An OET spokesman told Medscape News UK: "Overseas doctors play a critical role in supporting the NHS. It is vital that they have the right communication skills to ensure patient safety. OET is the only healthcare-specific test available to applicants for the UK Foundation Programme. If anyone has particular needs to access the test, flag it up to us when you apply and we will look at them."

The closing date for the last possible OET test is now 17th August, for an exam date of 12th September, to make the UKFPO October 7th deadline for 2021 entry.

The IELTS is expecting to resume exams in the UK in July and is more than doubling the number of test sessions globally, increasing the number of computer sessions to allow multiple sessions a day, 7 days a week, as well as putting on additional paper-based tests to help clear the backlog.

Whilst being delighted about the extension to the deadline, many overseas doctors feel unnecessary barriers are being put in their way to accessing work in the NHS, such as the higher language test scores required by applicants to the foundation programme, compared with those applying at more senior grades. 

Some also feel the Herculean efforts made by the GMC and medical schools to accelerate final year medical students onto the COVID-19 front line (including the creation of intermediate foundation roles) could have been done for them. 

Obstacles

WhatsApp group member Dr Mailén Sganga, who graduated in Buenos Aires, Argentina, and worked there as a physician, said: "It feels like they pave the path for UK graduates, scraping off obstacles, exams and allowing them to start early, whereas, for people already qualified who are living in the country, the opportunity to help in times of crisis is non-existent."

She is waiting to take the OET having taken the IELTS five times and passed it (but it expired). She says: "If the UK has taught me anything it is patience. My English level is high and though I understand that language is important to safety, I have been working for 3 years as a health support worker unable to do what I am trained to do."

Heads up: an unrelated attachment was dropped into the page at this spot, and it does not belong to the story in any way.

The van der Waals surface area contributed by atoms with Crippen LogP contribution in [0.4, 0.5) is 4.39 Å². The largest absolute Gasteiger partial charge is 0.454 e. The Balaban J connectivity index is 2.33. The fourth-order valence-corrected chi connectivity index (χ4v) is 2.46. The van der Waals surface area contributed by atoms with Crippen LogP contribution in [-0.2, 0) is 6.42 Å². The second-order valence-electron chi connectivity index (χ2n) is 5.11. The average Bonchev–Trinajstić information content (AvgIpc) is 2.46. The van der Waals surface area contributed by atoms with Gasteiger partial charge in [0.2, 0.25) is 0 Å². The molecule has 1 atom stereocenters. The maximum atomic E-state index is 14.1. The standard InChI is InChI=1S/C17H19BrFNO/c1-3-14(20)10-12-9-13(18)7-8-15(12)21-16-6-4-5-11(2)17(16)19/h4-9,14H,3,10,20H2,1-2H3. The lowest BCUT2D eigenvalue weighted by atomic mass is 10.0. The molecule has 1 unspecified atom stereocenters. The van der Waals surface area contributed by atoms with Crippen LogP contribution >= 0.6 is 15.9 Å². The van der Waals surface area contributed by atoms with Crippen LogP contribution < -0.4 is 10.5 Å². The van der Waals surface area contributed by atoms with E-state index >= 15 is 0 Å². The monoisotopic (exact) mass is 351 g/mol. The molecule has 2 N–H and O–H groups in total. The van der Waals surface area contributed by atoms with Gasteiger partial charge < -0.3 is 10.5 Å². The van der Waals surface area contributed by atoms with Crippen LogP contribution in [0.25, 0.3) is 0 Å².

Dr Madiha Urooj, who qualified in Pakistan, and came to the UK to marry in 2016, has had seven attempts at the language exam and passed it but it expired. She confessed that the number of hoops she needed to pass though, alongside working as a dispensing assistant, had got her down.

She said: "Last year I was so depressed about the number of exams that I have had to take, that I decided to quit medicine. But the pandemic gave me new motivation because I really want to help. I am highly disappointed as I, together with so many others with provisional registration and a license to practice with the GMC, are not being considered by the NHS to come forward as junior doctors and help our senior colleagues in this coronavirus pandemic."

Pleas to Home Secretary

The BMA has this week put its support behind the overseas-qualified doctors whose entry to the Professional and Linguistic Assessments Board (PLAB) 2 exams to license them to enter the NHS has been impeded by COVID-related cancellations.

It is calling on the Home Secretary to automatically extend the visas of around 200 doctors left stranded in the UK and unable to work, after PLAB 2 exams that would allow them to practise here were postponed due to the COVID-19 pandemic. More than 3000 doctors were waiting to take it when the GMC postponed the exams due to concerns around its ability to meet social distancing guidelines.

Of these, the BMA understands that around 200 doctors are already in the UK – meaning they face a visa renewal fee of £993 alongside continued living costs if they wish to stay. Many will be unable to return home due to restrictions on flights or being unable to afford the airfare.

A GMC spokesperson says it is taking steps to make sure that the PLAB 1 goes ahead this month for 500 candidates each in Manchester and London, plus smaller numbers in Cardiff and Belfast. 

It is also working to develop a PLAB 2 exam, that meets all Government requirements, to restart in a modified form, from August. This involves making changes to the format and length of the test, to the physical structure of the assessment centre and to the IT infrastructure.

The GMC is also exploring alternative ways for these doctors to demonstrate that they have the necessary medical knowledge and skills to practise safely in the UK. They have waived the PLAB 2 fee for the 240 doctors who were stranded in the UK when PLAB 2 was cancelled.

Commenting, Dr Chaand Nagpaul, BMA council chair, said:"The NHS is significantly understaffed and we know it relies on our talented international colleagues to provide patients with the high quality care they need."